- Electrical conductivity:
- Mooki River at Breeza and Ruvigne and upstream reaches of Coxs Creek showed the highest median electrical conductivity, ranging from around 1000 to 1300 µS/cm. For all other locations on the Namoi River downstream of Boggabri, including the Pian anabranch, median EC values were below 650 µS/cm which is a low salinity level for irrigation water .
- Total phosphorus:
- All sites in the Namoi river basin were found to have high enough total phosphorus concentration present to encourage algae growth. Although increased total phosphorus can encourage blooms of toxic blue-green algae, other factors such as water temperature, turbidity, and stagnant water pooling are also important factors in sustaining algal growth. A much higher concentration of total phosphorus (>0.2 mg/L) was found in the Mooki River at Ruvigne and in Coxs Creek at Boggabri. The alluvial soils in these two catchments are naturally high in phosphorus. These soils, when eroded, get into the river system and transport the associated phosphorus downstream .
- Total nitrogen:
- High concentrations of median total nitrogen (>1.5 mg/L) were found in the Mooki River at Ruvigne, in Coxs Creek at Boggabri and in Pian Creek at Waminda between July 2002 and June 2007 which were higher than in the 1990–2000 period for Mooki River and Coxs Creek. The 1990–2000 data for Pian Creek at Waminda are unavailable for comparison. The other sites had nitrogen levels similar to or lower than 1990 to 2000 historical data.
- Turbidity and total suspended solids:
- The majority of suspended sediments in the Namoi River are derived from the Mooki River and Coxs Creek catchments and caused by gully and channel bank erosion . These two catchments are the largest sources of suspended solids to the Namoi River.
- Generally, turbidity increases downstream in the Namoi River . The turbidity levels found during the NWQP at a majority of sites in the Namoi River compare well with levels from the previous ten years, indicating no significant change in turbidity over the years.
- Residues of the herbicide Atrazine, used to control annual grasses and broad leaf weeds in summer crops, are still detected at sites in the Mooki and Coxs catchments. The detection rate and concentrations have fluctuated over time with low values observed during dry years.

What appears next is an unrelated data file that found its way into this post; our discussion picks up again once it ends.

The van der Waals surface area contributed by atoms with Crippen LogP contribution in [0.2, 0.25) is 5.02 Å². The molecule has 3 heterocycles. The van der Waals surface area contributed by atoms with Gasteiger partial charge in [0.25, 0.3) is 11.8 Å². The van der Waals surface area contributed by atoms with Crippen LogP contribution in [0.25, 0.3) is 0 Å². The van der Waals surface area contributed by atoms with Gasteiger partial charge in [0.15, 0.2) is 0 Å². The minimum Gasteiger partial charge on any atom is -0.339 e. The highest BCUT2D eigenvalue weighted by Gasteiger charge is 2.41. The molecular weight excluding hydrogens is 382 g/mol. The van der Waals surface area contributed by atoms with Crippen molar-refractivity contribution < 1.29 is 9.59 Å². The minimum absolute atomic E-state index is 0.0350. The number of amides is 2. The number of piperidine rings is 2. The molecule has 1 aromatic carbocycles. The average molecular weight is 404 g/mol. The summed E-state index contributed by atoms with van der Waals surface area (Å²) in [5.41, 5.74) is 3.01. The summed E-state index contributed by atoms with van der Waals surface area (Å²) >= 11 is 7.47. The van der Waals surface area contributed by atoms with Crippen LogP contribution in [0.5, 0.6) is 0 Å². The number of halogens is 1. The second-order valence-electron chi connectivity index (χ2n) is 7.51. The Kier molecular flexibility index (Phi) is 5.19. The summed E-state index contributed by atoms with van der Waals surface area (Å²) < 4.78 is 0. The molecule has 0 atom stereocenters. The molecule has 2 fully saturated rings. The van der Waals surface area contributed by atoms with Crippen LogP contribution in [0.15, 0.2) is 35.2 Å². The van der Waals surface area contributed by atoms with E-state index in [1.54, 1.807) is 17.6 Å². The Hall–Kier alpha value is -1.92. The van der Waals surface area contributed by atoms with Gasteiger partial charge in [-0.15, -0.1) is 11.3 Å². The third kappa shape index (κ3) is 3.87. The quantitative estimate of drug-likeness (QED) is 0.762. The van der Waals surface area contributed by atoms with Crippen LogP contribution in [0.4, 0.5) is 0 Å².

Figure 43 shows the flooding extent of the largest flood event in the Namoi river basin in 1956, attributed to two wetter years due to the La Niña events of 1955 and 1956. These were the two strongest recorded La Niña events in Australia . The annual total rainfalls for 1955 and 1956 were well above the annual long-term mean at several sites in the basin. For example, annual rainfalls in Narrabri for the two years were 872 and 850 mm respectively (cf. the long-term average of 649 mm/year). Although these are not among the highest rainfalls for the basin, residual effects of a wetter year in 1955, coupled with the above-average rainfall in 1956, most likely created the conditions that led to the 1956 flood .
The Namoi river basin also experienced much wetter years in 1963, 1964, 1977, 1978, 1988, 1991, 1999, 2004 and 2010, however the flooding extents in these years were less than that in 1956. This could be due to the flood mitigation effects of the Keepit Dam (completed 1960), the Split Rock Dam (completed 1987) and the Chaffey Dam (completed 1979). The increased numbers of farm dams capturing runoff and other diversions due to growth in economic development in the basin since 1956 may also have moderating effects on floods in the basin (see e.g. Green et al., 2011; NCMA, 2011).
Source data: data for Figure 43 were digitised by Laurie, Montgomerie and Pettit Pty Ltd on contract to the NSW Water Resources Commission from the Namoi Floodplain Atlas produced in 1979 using aerial photographs and from on-ground knowledge and Commission records.
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- 1.1.1 Bioregion
- 1.1.2 Geography
- 1.1.3 Geology
- 1.1.4 Hydrogeology and groundwater quality
- 1.1.5 Surface water hydrology and water quality
- 1.1.6 Surface water – groundwater interactions
- 1.1.7 Ecology
- Contributors to the Technical Programme
- About this technical product